Tesla Slashes Roadster's Production Costs

Tesla Motors is willing to reduce the total production costs for its popular Roadster electric car from $140,000 in the summer of 2007 to no more than $80,000, CEO Elon Musk said in a post on the company's official blog. In other words, the company expects to increase its revenues and return to profitability as soon as next month if everything goes according to the plan.

"The real reason that Roadster development cost so much more than can be accounted for by typical entrepreneurial hubris is that we essentially had to spend the development money twice. After Eberhard was asked to step down from the CEO role two years ago, almost every major system on the car, including the body, HVAC, motor, power electronics, transmission and battery pack, had to be redesigned, retooled or switched to a new supplier," Musk said in the blog post.

"With the release of the Roadster 2 this month, we are finally at the point where Tesla has a solid supply chain and a unit cost that allows us to operate the Roadster business line profitably."

Tesla's Roadster is a two-seat electric sports car capable of traveling up to 200 miles per charge. Thanks to its electric powerplant, the car can hit sixty in around 4 seconds, according to official figures provided by the manufacturer.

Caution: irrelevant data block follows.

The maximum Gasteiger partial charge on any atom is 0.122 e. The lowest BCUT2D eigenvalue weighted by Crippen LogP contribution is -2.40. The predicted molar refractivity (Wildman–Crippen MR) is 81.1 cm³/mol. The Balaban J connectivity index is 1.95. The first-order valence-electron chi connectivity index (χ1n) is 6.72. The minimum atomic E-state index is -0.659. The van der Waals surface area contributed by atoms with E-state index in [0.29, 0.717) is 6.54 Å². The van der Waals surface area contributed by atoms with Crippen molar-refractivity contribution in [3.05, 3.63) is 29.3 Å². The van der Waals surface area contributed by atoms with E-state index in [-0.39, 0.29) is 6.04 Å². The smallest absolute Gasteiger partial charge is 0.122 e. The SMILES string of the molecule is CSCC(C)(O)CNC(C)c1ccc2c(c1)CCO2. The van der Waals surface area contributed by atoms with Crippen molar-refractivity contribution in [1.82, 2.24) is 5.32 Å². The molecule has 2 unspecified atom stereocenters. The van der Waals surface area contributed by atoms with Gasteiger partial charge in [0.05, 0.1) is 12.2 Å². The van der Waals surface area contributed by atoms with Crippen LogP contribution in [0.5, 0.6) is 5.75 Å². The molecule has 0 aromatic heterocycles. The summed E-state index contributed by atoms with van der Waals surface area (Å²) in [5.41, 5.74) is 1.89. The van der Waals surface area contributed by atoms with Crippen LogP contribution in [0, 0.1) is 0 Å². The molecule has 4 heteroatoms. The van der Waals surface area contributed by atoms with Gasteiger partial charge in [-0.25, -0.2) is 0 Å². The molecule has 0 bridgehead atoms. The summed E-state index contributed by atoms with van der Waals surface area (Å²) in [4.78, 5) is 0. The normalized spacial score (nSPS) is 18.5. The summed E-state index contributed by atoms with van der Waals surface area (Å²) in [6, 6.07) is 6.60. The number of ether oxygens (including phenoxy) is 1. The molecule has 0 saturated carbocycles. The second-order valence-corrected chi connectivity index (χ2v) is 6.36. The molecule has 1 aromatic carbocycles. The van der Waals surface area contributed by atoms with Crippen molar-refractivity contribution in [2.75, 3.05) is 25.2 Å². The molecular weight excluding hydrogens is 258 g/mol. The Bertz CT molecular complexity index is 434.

"Combined with a steady production volume of 20 to 30 per week in the third quarter this year and a good take up rate of the higher priced Roadster Sport, we expect to cross over into profitability next month,"
the CEO wrote. "This may sound counterintuitive, but our unit cost actually went down and quality improved as we went to a more automated system and could iterate quickly with engineering to find design efficiencies."
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About the author: Bogdan Popa
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Bogdan keeps an eye on how technology is taking over the car world. His long-term goals are buying an 18-wheeler because he needs more space for his kid’s toys, and convincing Google and Apple that Android Auto and CarPlay deserve at least as much attention as their phones.
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